Imagine, with us!: AkzoNobel issues an innovation challenge to the advanced bioceconomy

February 6, 2017 |

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AkzoNobel is launching Imagine Chemistry, an exciting opportunity to partner with start-up firms, students, research groups and career scientists from across the world to jointly exploit the knowledge of chemistry and solve several real-life chemistry-related challenges.

“Imagine Chemistry is just the latest example of the commitment of AkzoNobel to fostering innovation, and also to doing innovation differently,” said Peter Nieuwenhuizen, RD&I Director for AkzoNobel’s Specialty Chemicals business.

It follows a recent decision by the company to participate in a €50 million collaborative venture capital fund, run by Icos Capital, that will focus on investing in early stage chemical and clean technology innovation start-ups, as well as plans to establish an Open Innovation Center at the AkzoNobel Chemicals Research Facility in Deventer, the Netherlands.

Getting Involved

Startups with a proof of concept who want to further validate and scale up their solution, and researchers with a concept they have already developed and/or tested, are encouraged to submit their innovation on the dedicated website:

Over the next two months, a group of 35 AkzoNobel experts will work with entrants to enrich, validate and co-develop their submitted solutions. All challenges are business-driven and should go commercial in a 3-5 year time horizon.

The Areas of Interest

Revolutionizing plastics recycling
Wastewater-free chemical sites
Cellulose-based alternatives to synthetics
Bio-based and biodegradable surfactants and thickeners
Bio-based sources of ethylene

There are also open challenges for ideas in two additional areas: Highly Reactive Chemistry & Technology; and Sustainable Alternatives to Current Technologies.

And the winners receive…

For starters, anyone who registers will get feedback from AkzoNobel chemicals experts.

After the submission period closes on March 16, twenty of the most promising solutions and startups will be selected to participate in a three-day (all-expense paid) event at the AkzoNobel Open Innovation Center in Deventer, The Netherlands from June 1-3. There the winning team(s) will be selected and sign an agreement to officially collaborate with AkzoNobel.

“We will provide access to customers, investors, subject matter experts, mentorship and an accelerator program, along with additional support. The collaboration could take on many forms: a joint development agreement, having AkzoNobel as a launch customer, organizing partnerships, or investing in your startup. Our ultimate goal is to innovate together,” Nieuwenhuizen added.

The AkzoNobel backstory

In the Realm of Biobased, AkzoNobel has been on the radar in recent months principally via the partnership also including Van Gansewinkel, Air Liquide, AVR and Enerkem — looking to build a waste-to-chemicals plant in Rotterdam in collaboration with the Port of Rotterdam, the City of Rotterdam, the province of South Holland and InnovationQuarter. The new chemical plant will use Enerkem technology to convert residual waste into methanol, a raw material used in the chemical industry. The methanol will then be converted into chemicals such as acetic acid (e.g., for fibers and adhesives), thickening agents and dimethyl ether (clean propellant gases). More on that here.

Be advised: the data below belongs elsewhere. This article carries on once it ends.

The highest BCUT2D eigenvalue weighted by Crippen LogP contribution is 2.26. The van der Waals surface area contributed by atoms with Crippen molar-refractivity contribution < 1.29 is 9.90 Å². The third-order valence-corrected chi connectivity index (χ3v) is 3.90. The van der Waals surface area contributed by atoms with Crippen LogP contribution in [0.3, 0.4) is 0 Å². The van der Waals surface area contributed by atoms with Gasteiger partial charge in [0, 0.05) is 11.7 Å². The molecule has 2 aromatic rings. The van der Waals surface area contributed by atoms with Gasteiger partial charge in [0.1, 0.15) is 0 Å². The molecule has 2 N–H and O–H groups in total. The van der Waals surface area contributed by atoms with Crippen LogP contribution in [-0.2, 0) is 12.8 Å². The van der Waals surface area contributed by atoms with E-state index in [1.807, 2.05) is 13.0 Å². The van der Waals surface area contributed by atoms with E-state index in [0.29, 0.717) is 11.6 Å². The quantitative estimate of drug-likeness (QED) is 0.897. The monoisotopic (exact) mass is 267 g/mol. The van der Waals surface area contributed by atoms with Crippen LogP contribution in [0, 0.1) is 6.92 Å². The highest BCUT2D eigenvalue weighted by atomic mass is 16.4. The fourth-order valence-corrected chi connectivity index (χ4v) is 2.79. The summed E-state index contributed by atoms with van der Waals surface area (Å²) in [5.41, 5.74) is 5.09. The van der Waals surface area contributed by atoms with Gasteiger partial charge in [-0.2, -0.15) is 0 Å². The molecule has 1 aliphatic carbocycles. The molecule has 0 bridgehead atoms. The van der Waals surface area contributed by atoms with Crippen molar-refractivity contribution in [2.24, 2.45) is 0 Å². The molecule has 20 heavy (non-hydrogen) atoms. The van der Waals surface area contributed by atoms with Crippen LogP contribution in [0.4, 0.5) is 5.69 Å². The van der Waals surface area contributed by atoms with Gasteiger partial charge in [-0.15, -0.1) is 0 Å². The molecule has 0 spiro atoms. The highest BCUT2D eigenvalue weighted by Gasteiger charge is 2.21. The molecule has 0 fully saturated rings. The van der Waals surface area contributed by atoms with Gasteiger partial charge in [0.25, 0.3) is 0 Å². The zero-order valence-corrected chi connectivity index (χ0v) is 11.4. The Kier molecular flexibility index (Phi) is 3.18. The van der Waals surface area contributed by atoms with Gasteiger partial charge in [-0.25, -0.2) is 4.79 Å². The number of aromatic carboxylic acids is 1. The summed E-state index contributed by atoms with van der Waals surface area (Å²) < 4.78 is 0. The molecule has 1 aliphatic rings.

That followed a 2014 agreement we reported on here between Enerkem and AkzoNobel to develop a project partnership to explore the development of waste-to-chemicals facilities in Europe.

The other project that’s achieved quite a bit of visibility is EMPYRO (in full: Polygeneration through pyrolysis: Simultaneous production of oil, process steam, electricity and organic acids) which aims to build and demonstrate a 25 MWth polygeneration pyrolysis plant to produce electricity, process steam and fuel oil from woody biomass. The project is located at the AkzoNobel site in Hengelo, Netherlands, and was completed in 2015.

But there has been other activity as well. We reported here on a 3-year pact between AkzoNobel and Solvay whereby AkzoNobel will progressively increase twoards 20% use of Solvay’s bio-based epichlorohydrin, or Epicerol. . And we reported on this collaboration between TerraVia (then Solazyme) and AkzoNovel to develop advanced tailored triglyceride oils and commercial sales for the chemical giant’s Surface Chemistry and Decorative Paints businesses. Bottom line, the company has been waving its tentacles across the bioeconomy.

Also, some activity in sugarbeet, via a broad partnership including SuikerUnie, Rabobank, Deloitte, Investment and Development Agency for the Northern Netherlands (NOM), Groningen Seaports, and the Province of Groningen, to investigate the possibility of producing chemicals from beet-derived sugar feedstock. More on that here.

Finally, there’s Sustainable Shipping. Collaborating to deliver on a 2040 Roadmap – the coalition of shipping leaders include ABN AMRO, AkzoNobel, American Bureau of Shipping, Bunge, Cargill, China Navigation Company, IMC, Lloyd’s Register, Maersk Line, U-Ming Marine Transport Corporation and Wärtsilä. We reported on that here.

 

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